JJUA54039U  States of Emergency, Emergency Powers, and Liberal Democracy

Volume 2016/2017

Since 11 September 2001 and the beginning of the so-called “war against terrorism,” there has been much political, legal, and academic debate about just how the State can respond to international terrorism. This new threat tests the State’s ability to balance security with individual rights, as well as arguably challenges the power of the Nation-State itself. This course will accordingly examine different theories of emergency powers, using various international case studies of exceptional crises. Focus will therefore be on how different national responses to exceptional national security threats have challenged (and possibly either undermined or reinforced) liberal concepts of democracy and the rule of law and, in some cases, international human rights law.

In order to better understand how the State can or should respond to international terrorism or other perceived security threats, this course will examine the major theoretical paradigms of emergency powers: the “extra-legal” model, the “legislative” model, the “neo-Roman” model, the “rule-of-law” model, and the “authoritarian” model. In turn, these models will be considered in connection with specific historical events, in order to assess their effectiveness and drawbacks in simultaneously responding to emergencies and protecting liberal democratic values.
To this end, the course will focus on theoretical readings about emergency powers, together with statutes, court judgments, and historical accounts of extraordinary events. Case studies will include President Lincoln’s detention orders during the American Civil War, British and American internment laws during World War II, separatist violence in Canada, the fall of the Weimar Republic, and finally British anti-terrorism laws and the U.S. prisons at Guantanamo Bay. Each case study will illustrate a different theory of emergency powers. They are therefore the starting points for an extended and fundamental re-evaluation of the stability and efficiency of liberal constitutional order in times of crisis.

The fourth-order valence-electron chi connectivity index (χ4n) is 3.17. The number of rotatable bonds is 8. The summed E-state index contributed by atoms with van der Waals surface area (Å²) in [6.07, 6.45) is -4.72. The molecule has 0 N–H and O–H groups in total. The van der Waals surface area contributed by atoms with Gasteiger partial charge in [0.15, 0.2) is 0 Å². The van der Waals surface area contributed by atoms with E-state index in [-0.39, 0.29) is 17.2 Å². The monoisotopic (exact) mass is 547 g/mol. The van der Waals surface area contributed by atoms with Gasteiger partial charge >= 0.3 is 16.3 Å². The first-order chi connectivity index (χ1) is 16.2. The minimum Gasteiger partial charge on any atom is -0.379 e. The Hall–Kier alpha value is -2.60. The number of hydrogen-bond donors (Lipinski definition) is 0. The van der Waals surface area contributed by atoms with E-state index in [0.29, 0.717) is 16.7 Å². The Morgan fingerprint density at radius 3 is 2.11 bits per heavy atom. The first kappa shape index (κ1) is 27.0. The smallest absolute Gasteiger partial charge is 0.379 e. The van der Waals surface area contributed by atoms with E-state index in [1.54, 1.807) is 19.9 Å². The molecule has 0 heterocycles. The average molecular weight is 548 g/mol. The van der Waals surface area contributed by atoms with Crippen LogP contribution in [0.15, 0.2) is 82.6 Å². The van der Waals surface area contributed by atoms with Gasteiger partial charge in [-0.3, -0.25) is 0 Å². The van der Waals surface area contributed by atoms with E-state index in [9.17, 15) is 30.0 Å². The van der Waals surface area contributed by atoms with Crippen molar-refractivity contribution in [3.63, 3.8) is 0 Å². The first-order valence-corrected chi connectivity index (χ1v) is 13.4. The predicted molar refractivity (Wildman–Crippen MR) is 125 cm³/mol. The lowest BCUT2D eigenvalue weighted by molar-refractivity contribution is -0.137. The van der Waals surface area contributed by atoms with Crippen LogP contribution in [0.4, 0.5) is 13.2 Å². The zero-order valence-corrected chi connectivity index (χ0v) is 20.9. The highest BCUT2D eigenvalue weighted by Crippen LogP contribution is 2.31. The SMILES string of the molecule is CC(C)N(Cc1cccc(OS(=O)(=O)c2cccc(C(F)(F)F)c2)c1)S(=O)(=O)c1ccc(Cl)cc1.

Learning Outcome

- Identify and analyze complex and concrete legal problems surrounding different states of emergency, in their historical contexts;
- Present the wider policy and legal arguments behind the different theoretical models of emergency powers;
- Put the current controversies about States responses to terrorism into historical, national, and international perspective, in order to test the relevance of different emergency powers theories;
- Analyze the impact of different emergency powers upon the concept of liberal democracy and the rule of law, consider their links to illiberal or authoritarian regimes, and understand their relationships to the nature of the State itself;
- Argue carefully and logically for and against specific legal positions in factual context, present the theoretical foundations for those arguments, and make reasoned choices in terms of public policy;
- Formulate and communicate ideas and legal issues;
- Utilize international and foreign legal materials, and historical accounts, in a coherent, competent, and professional way

Good knowledge of the English language is a requirement, not only for oral discussion but for reading a considerable amount of legal material;
As the course is in seminar format, students must read assignments in advance and take an active part in group discussion. Adequate attendance and preparation are therefore critical. There will be no lectures, so success of the course depends upon student participation.
Type of assessment
Written examination, 1 day
Assigned individual written assignment, 1 day
Marking scale
7-point grading scale
Censorship form
No external censorship
Exam period

May 23-24, 2017


August 1-2, 2017

  • Category
  • Hours
  • Seminar
  • 34
  • Preparation
  • 241
  • Total
  • 275